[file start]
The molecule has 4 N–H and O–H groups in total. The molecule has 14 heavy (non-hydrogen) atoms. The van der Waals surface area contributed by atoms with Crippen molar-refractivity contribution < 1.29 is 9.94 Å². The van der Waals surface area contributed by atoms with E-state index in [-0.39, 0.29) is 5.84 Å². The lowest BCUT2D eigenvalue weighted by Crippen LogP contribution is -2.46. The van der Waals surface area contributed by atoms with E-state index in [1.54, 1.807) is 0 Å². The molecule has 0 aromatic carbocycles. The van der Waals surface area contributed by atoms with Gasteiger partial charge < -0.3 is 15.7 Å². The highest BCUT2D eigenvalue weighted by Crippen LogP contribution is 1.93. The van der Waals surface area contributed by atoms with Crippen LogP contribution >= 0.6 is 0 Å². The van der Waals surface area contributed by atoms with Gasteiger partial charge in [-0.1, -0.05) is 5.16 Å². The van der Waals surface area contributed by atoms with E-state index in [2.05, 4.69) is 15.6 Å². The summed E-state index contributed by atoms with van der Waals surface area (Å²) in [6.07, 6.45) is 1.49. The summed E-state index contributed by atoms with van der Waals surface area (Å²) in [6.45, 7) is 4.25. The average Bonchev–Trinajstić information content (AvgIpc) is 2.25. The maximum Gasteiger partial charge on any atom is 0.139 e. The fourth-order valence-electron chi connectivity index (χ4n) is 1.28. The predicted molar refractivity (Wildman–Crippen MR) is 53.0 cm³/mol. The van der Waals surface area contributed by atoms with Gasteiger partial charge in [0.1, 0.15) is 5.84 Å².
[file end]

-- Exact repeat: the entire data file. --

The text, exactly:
The molecule has 4 N–H and O–H groups in total. The molecule has 14 heavy (non-hydrogen) atoms. The van der Waals surface area contributed by atoms with Crippen molar-refractivity contribution < 1.29 is 9.94 Å². The van der Waals surface area contributed by atoms with E-state index in [-0.39, 0.29) is 5.84 Å². The lowest BCUT2D eigenvalue weighted by Crippen LogP contribution is -2.46. The van der Waals surface area contributed by atoms with E-state index in [1.54, 1.807) is 0 Å². The molecule has 0 aromatic carbocycles. The van der Waals surface area contributed by atoms with Gasteiger partial charge < -0.3 is 15.7 Å². The highest BCUT2D eigenvalue weighted by Crippen LogP contribution is 1.93. The van der Waals surface area contributed by atoms with Crippen LogP contribution >= 0.6 is 0 Å². The van der Waals surface area contributed by atoms with Gasteiger partial charge in [-0.1, -0.05) is 5.16 Å². The van der Waals surface area contributed by atoms with E-state index in [2.05, 4.69) is 15.6 Å². The summed E-state index contributed by atoms with van der Waals surface area (Å²) in [6.07, 6.45) is 1.49. The summed E-state index contributed by atoms with van der Waals surface area (Å²) in [6.45, 7) is 4.25. The average Bonchev–Trinajstić information content (AvgIpc) is 2.25. The maximum Gasteiger partial charge on any atom is 0.139 e. The fourth-order valence-electron chi connectivity index (χ4n) is 1.28. The predicted molar refractivity (Wildman–Crippen MR) is 53.0 cm³/mol. The van der Waals surface area contributed by atoms with Gasteiger partial charge in [0.1, 0.15) is 5.84 Å².